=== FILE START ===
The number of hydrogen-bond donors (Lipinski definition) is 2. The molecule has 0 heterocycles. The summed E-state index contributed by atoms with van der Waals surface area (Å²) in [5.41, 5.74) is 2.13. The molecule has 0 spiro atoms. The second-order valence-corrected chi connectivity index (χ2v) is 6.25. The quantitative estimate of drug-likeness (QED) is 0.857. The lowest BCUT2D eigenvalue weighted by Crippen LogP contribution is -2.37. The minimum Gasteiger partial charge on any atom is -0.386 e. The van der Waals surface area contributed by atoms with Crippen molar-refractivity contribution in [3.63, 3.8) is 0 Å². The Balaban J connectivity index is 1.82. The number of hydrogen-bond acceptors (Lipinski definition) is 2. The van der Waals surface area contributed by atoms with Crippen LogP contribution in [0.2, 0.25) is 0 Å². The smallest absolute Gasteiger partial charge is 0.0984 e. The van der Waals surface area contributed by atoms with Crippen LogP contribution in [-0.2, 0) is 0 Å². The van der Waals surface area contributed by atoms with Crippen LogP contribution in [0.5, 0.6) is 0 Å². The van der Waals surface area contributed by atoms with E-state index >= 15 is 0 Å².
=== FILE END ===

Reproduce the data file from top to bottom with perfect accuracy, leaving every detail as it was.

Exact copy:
The number of hydrogen-bond donors (Lipinski definition) is 2. The molecule has 0 heterocycles. The summed E-state index contributed by atoms with van der Waals surface area (Å²) in [5.41, 5.74) is 2.13. The molecule has 0 spiro atoms. The second-order valence-corrected chi connectivity index (χ2v) is 6.25. The quantitative estimate of drug-likeness (QED) is 0.857. The lowest BCUT2D eigenvalue weighted by Crippen LogP contribution is -2.37. The minimum Gasteiger partial charge on any atom is -0.386 e. The van der Waals surface area contributed by atoms with Crippen molar-refractivity contribution in [3.63, 3.8) is 0 Å². The Balaban J connectivity index is 1.82. The number of hydrogen-bond acceptors (Lipinski definition) is 2. The van der Waals surface area contributed by atoms with Crippen LogP contribution in [0.2, 0.25) is 0 Å². The smallest absolute Gasteiger partial charge is 0.0984 e. The van der Waals surface area contributed by atoms with Crippen LogP contribution in [-0.2, 0) is 0 Å². The van der Waals surface area contributed by atoms with Crippen LogP contribution in [0.5, 0.6) is 0 Å². The van der Waals surface area contributed by atoms with E-state index >= 15 is 0 Å².